SHERCO FACTORY EDITION LAUNCH
STORY AND PHOTOGRAPHY DAMIEN ASHENHURST AND MATT BERNARD
We were lucky enough to be invited to the Sherco Factory Edition Launch at Mt Kembla in Wollongong, NSW. For the full run-down, you’ll need to check out issue #217 of Dirt Action Magazine – here’s a teaser from our awesome day in the trails.
The conditions were a little stacked against the 450 in this regard. The main test track was gnarly, tight and rough with not a lot of room to open up and run and the lighter and nimbler 300 had a clear advantage over the 450. But what I found was a 450 that excelled in those conditions.
The engine is all about down-low to mids and it’s a lot of fun to ride. This sort of power is made for riding in tight single-trail with a nice low constant throttle applied or with aggressive bursts of power. The bike kept traction well on all of the terrain we hit, so you get to use that power properly and not waste it on spitting rocks.
It’s hard to find a comparison to the Sherco. The Yamaha feels nothing like it and in fact the WR-F would feel somewhat bulky side by side, while the KTM 6 Days is perhaps even harsher for more extreme-type riding. The Factory 450SER-F is a great middle ground for the rider looking for an off-the-shelf racer that won’t beat you up on a casual, albeit not plodding, trail ride. It has all the power you could need in an explosive package that feels at home on single-trail and riders will be drawn to its nimble feel.
The 300 has the stiffest setup of the four new models and really responds best when you can push it hard and at pace. At that point, it skips over crazy-rough areas and tips into corners with an impressively planted front end.
But the hard part here is keeping the engine in check; it goes off like a caged meerkat at the slightest movement of the throttle. So you click it up a gear and let the torque do all the work and things get easier but in the back of your mind that bastard that makes you do crazy shit keeps niggling at you to click back down and give it some berries. So you do, and by quarter-throttle you’re re-evaluating all your life’s choices.
With its super-light feel, it’s a solid option for those looking to do the gnarliest extreme enduro. But it’s not a bike for the casual trailrider; it’s a thoroughbred. It’s perhaps the best example of the philosophy behind the Factory models, which is to offer high-level, race-oriented performance in a single proven package. In the hands of Matt Phillips it would be an epic sight but for most of us it’s about managing it instead of purely riding it. We would’ve loved to have had the chance to hit a big, open grass track on it, though. That inherent anger would be one of life’s great joys to unleash in the proper arena.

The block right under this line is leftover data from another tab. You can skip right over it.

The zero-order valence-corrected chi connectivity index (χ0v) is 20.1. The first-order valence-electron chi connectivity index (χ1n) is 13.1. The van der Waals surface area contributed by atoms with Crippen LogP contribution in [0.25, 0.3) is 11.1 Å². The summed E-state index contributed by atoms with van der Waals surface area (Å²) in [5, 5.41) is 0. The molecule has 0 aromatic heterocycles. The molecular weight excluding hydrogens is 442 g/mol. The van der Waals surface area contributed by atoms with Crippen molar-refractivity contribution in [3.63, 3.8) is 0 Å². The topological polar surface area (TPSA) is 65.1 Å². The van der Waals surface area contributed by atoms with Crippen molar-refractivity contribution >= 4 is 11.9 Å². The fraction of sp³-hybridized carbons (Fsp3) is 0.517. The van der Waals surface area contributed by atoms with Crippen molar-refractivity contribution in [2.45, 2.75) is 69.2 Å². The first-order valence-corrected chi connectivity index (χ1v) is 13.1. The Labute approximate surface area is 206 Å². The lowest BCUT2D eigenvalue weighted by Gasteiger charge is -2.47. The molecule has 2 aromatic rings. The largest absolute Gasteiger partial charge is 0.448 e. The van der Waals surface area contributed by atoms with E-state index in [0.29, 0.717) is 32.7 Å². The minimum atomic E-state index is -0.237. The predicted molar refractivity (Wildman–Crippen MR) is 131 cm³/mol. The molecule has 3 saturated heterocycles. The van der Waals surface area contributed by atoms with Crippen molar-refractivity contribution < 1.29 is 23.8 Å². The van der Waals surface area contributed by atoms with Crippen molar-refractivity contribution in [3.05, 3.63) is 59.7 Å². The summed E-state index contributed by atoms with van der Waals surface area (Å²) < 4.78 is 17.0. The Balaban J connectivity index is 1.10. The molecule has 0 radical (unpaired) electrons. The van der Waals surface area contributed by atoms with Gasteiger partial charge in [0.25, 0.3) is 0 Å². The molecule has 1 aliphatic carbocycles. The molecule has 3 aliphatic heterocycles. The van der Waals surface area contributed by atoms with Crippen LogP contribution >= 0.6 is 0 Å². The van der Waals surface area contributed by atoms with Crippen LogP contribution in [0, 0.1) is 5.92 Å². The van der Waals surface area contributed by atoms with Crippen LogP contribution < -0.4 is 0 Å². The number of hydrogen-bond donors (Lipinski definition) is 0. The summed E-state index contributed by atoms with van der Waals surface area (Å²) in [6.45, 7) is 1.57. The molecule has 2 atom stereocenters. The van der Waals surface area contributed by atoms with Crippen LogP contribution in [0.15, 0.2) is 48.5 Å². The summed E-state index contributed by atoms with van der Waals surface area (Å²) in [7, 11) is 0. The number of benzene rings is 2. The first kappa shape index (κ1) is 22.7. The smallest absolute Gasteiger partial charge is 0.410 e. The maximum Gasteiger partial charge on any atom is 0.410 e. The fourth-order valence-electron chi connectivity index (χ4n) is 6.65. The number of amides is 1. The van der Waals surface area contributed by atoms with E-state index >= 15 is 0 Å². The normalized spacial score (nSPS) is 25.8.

The 300 might just be the perfect engine for the average rider. It’s not the most exciting power plant — if you want something that will spit sideways and lift the front wheel, look towards the two-strokes. But if you want to get through the trails in the fastest way possible, this is the bike for you. I felt like I could carry so much more corner speed than I could on the other bikes. You can pick the throttle up early in the turn and keep driving through it. The rev-limiter seems to be almost non-existent; pick the throttle up in the bottom end and just keep winding through the rev range. I didn’t find the mapping switch made as noticeable a change as it does on the two-strokes, but the more aggressive map certainly unearths a little more snap out of the bike, which I preferred.
There are very few bikes I’ve liked more than the 2017 Sherco SEF-R 300 Factory. It’s very, very good.
The Sherco 250 has a fantastic engine. It features a map switch, mild or wild if you like. On this model, it’s very effective. You have an easy-to-manage curve for the snotty technical bits and the exciting aggressive curve for when the trails open. In the tight trails of the Wollongong Motorcycle Club, I found the milder switch to be more effective. It’s easy to use and it’s possible to switch it mid-trail on the fly. The engine is strong but not scary on either of the modes. Combine the FMF exhaust, Sherco’s electronic power valve and the map switch and you have yourself a versatile machine.
I struggled to hang onto the 300; it feels bigger and a lot more to manage. The 250 is less bike to keep under control and there’s less aggression to get you into trouble when you start getting worn out. When the traction’s there, you can hook into it on the 250; the engine loves to rev and the trees start to blur awfully fast.
10 REASONS WE LOVE THE SHERCO FACTORY EDITIONS
- The 300 SEF-R’s engine
- WP XPlor forks with pre-load adjustment
- Trick fluoro graphics
- Akropovic exhaust on the four-stroke models
- Light feeling in the trails
- FMF exhaust on the two-stroke models
- Super grippy seat dover
- Hydraulic clutch
- Blue Excel rims
- Adjustable map switch
WHAT MAKES IT FACTORY?
- Factory in-moulded graphics
- Pyramid anti-slip seat, slightly taller than on Racing and 6 Days models
- Solid rear brake disc
- Blue anodised wheels that look trick
- Akrapovic exhaust system on all four-stroke models
- Special injection mapping (four-stoke models)
- Full FMF pipe and silencer on all two-stroke models
- Preload adjuster on XPlor fork